Tracy Porter may as well have taken a page out of Aaron Rodgers' book and spelled out "P-E-R-F-E-C-T" in the Bears locker room after the game.
Porter is the elder statesman among the Bears' young secondary, but even he had trouble explaining exactly how Rodgers was able to complete a 60-yard pass to Jordy Nelson on third-and-11 to set up the game-winning field goal Sunday.
"It was just an unfortunate play," Porter said. "It's not like [Bears cornerback Cre'Von LeBlanc] fell down like I did against Jacksonville [in Week 6]. It's not like Jordy ran an excellent route and just beat [LeBlanc] and separated.
"I mean, [LeBlanc] was there. [Rodgers] just happened to make a perfect throw and it was a perfect catch."
Rodgers came into the game supposedly limited by a calf injury that kept him out of practice all week.
But he had three scrambles for 19 yards and used his legs to buy time in the pocket all game, even when the Bears secondary had blanket coverage over Green Bay's receiving corps.
"I've seen him with his calf injuries and before and he doesn't look real limited," Bears head coach John Fox said.
LeBlanc admitted he was "kinda/sorta" looking for safety help, but the Bears secondary was in "quarters" coverage, meaning there wouldn't be help for corners on the deep ball.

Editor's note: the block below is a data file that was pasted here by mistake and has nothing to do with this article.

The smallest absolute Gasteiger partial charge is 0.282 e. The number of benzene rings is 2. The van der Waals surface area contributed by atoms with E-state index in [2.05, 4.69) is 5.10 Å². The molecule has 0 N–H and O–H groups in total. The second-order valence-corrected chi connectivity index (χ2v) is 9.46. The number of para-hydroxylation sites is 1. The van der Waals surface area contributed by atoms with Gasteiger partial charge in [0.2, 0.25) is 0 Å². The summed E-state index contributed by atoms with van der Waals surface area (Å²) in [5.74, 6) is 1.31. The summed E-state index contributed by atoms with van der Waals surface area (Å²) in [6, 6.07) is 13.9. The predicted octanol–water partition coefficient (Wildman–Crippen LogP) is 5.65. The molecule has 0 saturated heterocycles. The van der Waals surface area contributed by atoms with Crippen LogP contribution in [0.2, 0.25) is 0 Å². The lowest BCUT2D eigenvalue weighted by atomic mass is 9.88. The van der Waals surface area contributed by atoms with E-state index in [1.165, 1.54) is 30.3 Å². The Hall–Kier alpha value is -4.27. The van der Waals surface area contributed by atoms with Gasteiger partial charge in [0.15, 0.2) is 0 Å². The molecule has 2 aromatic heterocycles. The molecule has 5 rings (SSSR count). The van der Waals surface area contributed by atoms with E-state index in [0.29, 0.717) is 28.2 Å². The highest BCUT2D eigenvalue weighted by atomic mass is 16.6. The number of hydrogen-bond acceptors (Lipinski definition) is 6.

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Still, LeBlanc didn't try to skirt responsibility for his blown coverage, acknowledging that he needs to have better technique and be more aggressive in sticking with receivers like Nelson.
"I'm not going to get into the blame game," Fox said. "I think our guys fought hard. We had an opportunity to win a game and we came up short. It's happened quite a few times here lately."
Despite his ability to improvise and the Packers' 30 points on the afternoon, Rodgers didn't have a touchdown pass in a game against the Bears for the first time since the start of 2010 (he also had a TD-less performance in 2013 when he was injured on his third dropback of the game).
In the 12 regular season games from 2010 through the first meeting of 2016 (not including the injury-shortened game), Rodgers had 33 TD passes and one rushing touchdown against the Bears against only seven interceptions.
So when the Packers took over the ball with less than 80 seconds left in regulation of a tie game and zero timeouts, Porter knew Rodgers wouldn't just settle for overtime. He wanted it all.
"We had to have our awareness up and I tried to relay it to as many guys as I could," Porter said.
"I mean, it's Aaron Rodgers. He makes their team go. He's earned the right to make good plays."
When asked how many other quarterbacks can make a "perfect" play like that, Porter shrugged.
"Maybe two or three?" he said. "Tom Brady and Drew Brees being the other two that I can think of."